Debates on Ukraine’s EU membership to start Tuesday
Envoys of the European Union’s member countries are set to start debating a proposal to begin membership talks with Ukraine on Tuesday, Reuters reported, citing officials and diplomats.
The discussions are part of the preparations for the European Council meeting on Dec. 14-15, when leaders are set to consider potential EU accession for countries including Ukraine, Moldova, Georgia and Bosnia.
A draft agreement on potential accession talks is set to be debated Tuesday and is expected to change following discussions, diplomats and officials said.
— Sophie Kiderlin
Ukraine is changing its strategic tactics, presidential aide says
Ukraine is shifting its military tactics as a result of the arrival of winter and an analysis of Russia’s resource capabilities, presidential adviser Mykhailo Podolyak said Monday.
Writing on X, formerly Twitter, Podolyak said: “On the frontline and in the cities, we are already moving to a different tactic of warfare – effective defense in certain areas, continuation of offensive operations in other areas, special strategic operations on the Crimean peninsula and in the Black Sea waters, and significantly reformatted missile defense of critical infrastructure.”
Resources will be directed to increasing domestic arms production and speeding up negotiations with allies to increase equipment supplies for the “new stage” of Ukraine’s offensive operations, he said, particularly missile defense systems, long-range missiles, drones, and electronic warfare systems.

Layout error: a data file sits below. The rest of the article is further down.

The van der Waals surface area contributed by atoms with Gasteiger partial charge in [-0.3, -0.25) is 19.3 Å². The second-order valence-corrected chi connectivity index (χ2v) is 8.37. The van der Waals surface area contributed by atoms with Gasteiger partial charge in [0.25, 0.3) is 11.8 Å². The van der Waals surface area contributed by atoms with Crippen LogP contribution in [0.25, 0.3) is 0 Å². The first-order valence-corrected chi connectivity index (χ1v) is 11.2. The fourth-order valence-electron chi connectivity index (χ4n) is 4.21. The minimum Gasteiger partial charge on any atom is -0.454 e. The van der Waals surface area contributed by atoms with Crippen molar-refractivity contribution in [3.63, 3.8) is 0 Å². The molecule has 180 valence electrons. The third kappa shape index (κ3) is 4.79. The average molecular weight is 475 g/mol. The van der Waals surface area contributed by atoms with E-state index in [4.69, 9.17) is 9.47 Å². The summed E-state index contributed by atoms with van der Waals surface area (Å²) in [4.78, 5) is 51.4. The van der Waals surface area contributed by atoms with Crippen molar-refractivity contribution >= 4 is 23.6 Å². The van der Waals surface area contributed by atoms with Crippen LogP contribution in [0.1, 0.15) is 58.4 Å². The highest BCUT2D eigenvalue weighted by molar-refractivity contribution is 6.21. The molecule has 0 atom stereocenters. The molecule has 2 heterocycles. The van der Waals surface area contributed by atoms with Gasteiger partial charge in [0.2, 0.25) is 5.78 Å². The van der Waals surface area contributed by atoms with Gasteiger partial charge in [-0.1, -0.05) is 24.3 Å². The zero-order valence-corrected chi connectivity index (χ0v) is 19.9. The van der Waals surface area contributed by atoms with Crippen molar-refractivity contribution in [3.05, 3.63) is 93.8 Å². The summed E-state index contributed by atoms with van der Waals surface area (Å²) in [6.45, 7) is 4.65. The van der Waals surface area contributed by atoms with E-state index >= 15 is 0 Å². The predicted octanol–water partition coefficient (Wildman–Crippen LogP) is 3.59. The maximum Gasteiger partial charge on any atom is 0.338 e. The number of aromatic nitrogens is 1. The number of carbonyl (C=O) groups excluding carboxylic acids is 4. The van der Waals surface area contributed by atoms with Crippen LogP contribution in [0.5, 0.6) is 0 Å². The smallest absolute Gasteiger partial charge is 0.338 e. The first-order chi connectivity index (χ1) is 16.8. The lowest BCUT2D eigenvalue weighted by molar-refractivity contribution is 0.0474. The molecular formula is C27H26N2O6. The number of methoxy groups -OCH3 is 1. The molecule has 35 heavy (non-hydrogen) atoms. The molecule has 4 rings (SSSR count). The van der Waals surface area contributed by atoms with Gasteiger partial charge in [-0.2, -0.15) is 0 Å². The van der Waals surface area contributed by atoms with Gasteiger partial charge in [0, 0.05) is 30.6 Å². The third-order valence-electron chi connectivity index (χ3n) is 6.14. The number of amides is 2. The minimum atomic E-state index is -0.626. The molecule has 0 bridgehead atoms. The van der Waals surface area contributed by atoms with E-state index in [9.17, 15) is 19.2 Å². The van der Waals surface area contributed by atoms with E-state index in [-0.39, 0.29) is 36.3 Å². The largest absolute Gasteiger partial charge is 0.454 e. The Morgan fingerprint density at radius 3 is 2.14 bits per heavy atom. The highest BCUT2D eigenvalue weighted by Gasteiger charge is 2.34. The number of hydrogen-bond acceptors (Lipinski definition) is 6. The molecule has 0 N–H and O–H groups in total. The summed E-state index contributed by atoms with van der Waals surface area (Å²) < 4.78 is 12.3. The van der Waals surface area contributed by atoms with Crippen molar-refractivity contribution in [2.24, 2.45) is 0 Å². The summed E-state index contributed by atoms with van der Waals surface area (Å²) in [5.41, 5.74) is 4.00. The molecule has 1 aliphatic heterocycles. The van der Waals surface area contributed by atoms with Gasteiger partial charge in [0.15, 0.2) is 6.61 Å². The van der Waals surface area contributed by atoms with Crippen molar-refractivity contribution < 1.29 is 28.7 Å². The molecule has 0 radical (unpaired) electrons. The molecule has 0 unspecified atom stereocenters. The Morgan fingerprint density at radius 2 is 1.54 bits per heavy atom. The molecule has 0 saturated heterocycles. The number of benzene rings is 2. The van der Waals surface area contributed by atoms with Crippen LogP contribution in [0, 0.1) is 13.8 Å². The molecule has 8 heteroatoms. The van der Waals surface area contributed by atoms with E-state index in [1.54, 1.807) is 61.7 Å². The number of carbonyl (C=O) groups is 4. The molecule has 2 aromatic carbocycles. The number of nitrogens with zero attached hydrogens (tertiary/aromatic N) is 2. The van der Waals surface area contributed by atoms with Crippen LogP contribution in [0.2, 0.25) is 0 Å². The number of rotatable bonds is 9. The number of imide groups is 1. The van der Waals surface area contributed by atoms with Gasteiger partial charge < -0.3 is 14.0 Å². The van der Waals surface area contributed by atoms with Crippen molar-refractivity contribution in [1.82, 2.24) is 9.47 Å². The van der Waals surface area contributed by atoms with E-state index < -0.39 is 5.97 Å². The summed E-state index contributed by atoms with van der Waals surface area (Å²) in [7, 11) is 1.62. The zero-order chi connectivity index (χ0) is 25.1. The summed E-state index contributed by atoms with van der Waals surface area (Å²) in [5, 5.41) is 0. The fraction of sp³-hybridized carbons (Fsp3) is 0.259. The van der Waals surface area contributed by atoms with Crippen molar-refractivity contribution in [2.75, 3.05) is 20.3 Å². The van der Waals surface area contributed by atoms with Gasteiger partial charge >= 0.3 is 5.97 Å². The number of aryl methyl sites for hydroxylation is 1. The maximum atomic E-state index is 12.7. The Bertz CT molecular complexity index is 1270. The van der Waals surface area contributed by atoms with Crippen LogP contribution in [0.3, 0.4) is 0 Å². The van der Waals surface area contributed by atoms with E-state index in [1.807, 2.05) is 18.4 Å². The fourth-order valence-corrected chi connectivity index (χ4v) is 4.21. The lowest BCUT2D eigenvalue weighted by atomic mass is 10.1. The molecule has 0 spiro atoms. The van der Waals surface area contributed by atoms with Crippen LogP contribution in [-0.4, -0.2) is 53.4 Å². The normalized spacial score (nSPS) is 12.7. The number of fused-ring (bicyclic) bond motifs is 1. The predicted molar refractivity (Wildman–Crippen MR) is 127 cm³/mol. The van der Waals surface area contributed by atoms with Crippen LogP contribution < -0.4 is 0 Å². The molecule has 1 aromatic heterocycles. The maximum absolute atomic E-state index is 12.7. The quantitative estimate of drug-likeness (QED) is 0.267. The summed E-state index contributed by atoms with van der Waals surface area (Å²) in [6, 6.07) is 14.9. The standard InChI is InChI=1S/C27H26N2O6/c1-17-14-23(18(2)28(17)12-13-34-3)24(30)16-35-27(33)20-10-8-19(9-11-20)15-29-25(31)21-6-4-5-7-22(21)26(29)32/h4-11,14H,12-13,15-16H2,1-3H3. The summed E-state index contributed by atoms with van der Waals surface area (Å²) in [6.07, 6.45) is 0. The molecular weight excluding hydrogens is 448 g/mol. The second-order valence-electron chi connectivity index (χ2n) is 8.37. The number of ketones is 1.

Russia has increasingly focused on drones this year, Podolyak added.
This year has also seen numerous reports of drones being shot down by Russia.
— Jenni Reid
Bulgarian president blocks delivery of armored transport vehicles to Ukraine
Bulgarian President Rumen Radev on Monday blocked a deal, signed in August, that would have provided armored transport vehicles to Ukraine, news agency Novinite reported.
Radev said parliamentarians did not fully understand the specifics of the donation, and that the vehicles could play a role in safeguarding Bulgaria’s borders and aiding its own citizens in emergencies, according to Novinite.
He also said that recent floods that required military support showed the need for increasing, rather than reducing domestic supplies.
The agreement will now return to parliament for further debate.
It comes as Ukrainian officials stress their need for reinforcements amid struggles to make progress in occupied areas, and as frontline fighting progresses into winter.
The White House on Monday warned that the U.S. will no longer be able to provide additional military equipment to Ukraine by the end of the year, unless Congress approves further funding.
There are also rumblings of discontent over support for Ukraine within the European Union. Hungarian Prime Minister Viktor Orban has threatened to block all EU funding for Ukraine unless the coalition holds a review of its strategy, while Slovakia’s new Prime Minister Robert Fico has suspended the provision of all military aid.